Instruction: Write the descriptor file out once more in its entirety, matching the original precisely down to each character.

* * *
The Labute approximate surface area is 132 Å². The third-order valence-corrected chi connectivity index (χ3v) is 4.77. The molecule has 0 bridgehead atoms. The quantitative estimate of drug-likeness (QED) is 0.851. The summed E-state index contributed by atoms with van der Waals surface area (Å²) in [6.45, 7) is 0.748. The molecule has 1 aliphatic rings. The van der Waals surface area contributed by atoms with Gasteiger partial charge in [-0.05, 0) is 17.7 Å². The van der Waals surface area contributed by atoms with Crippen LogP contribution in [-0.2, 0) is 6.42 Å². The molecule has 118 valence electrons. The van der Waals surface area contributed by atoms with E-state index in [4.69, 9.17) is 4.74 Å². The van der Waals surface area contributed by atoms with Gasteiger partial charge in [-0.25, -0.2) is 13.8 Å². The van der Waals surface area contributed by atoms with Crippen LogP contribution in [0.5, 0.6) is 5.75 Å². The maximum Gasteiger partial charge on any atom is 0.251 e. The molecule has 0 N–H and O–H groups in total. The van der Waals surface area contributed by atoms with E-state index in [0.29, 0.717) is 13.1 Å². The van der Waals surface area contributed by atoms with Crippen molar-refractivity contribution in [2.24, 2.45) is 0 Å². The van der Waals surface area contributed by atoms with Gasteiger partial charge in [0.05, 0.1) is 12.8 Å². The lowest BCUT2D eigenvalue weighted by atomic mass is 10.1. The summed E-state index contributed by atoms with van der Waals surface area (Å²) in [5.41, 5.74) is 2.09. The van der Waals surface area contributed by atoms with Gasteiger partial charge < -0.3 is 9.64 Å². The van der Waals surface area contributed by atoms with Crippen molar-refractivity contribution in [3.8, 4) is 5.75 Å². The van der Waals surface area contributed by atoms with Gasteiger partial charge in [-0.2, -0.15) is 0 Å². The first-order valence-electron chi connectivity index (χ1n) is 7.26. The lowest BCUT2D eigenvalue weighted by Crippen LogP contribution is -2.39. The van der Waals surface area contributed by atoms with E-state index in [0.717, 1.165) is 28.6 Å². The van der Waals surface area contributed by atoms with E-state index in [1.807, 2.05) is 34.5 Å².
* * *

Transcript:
The Labute approximate surface area is 132 Å². The third-order valence-corrected chi connectivity index (χ3v) is 4.77. The molecule has 0 bridgehead atoms. The quantitative estimate of drug-likeness (QED) is 0.851. The summed E-state index contributed by atoms with van der Waals surface area (Å²) in [6.45, 7) is 0.748. The molecule has 1 aliphatic rings. The van der Waals surface area contributed by atoms with Gasteiger partial charge in [-0.05, 0) is 17.7 Å². The van der Waals surface area contributed by atoms with Crippen LogP contribution in [-0.2, 0) is 6.42 Å². The molecule has 118 valence electrons. The van der Waals surface area contributed by atoms with E-state index in [4.69, 9.17) is 4.74 Å². The van der Waals surface area contributed by atoms with Gasteiger partial charge in [-0.25, -0.2) is 13.8 Å². The van der Waals surface area contributed by atoms with Crippen LogP contribution in [0.5, 0.6) is 5.75 Å². The maximum Gasteiger partial charge on any atom is 0.251 e. The molecule has 0 N–H and O–H groups in total. The van der Waals surface area contributed by atoms with E-state index in [0.29, 0.717) is 13.1 Å². The van der Waals surface area contributed by atoms with Crippen molar-refractivity contribution in [2.24, 2.45) is 0 Å². The van der Waals surface area contributed by atoms with Gasteiger partial charge in [0.05, 0.1) is 12.8 Å². The lowest BCUT2D eigenvalue weighted by atomic mass is 10.1. The summed E-state index contributed by atoms with van der Waals surface area (Å²) in [5.41, 5.74) is 2.09. The van der Waals surface area contributed by atoms with Gasteiger partial charge < -0.3 is 9.64 Å². The van der Waals surface area contributed by atoms with Crippen molar-refractivity contribution in [3.8, 4) is 5.75 Å². The van der Waals surface area contributed by atoms with Gasteiger partial charge in [-0.2, -0.15) is 0 Å². The first-order valence-electron chi connectivity index (χ1n) is 7.26. The lowest BCUT2D eigenvalue weighted by Crippen LogP contribution is -2.39. The van der Waals surface area contributed by atoms with E-state index in [0.717, 1.165) is 28.6 Å². The van der Waals surface area contributed by atoms with E-state index in [1.807, 2.05) is 34.5 Å².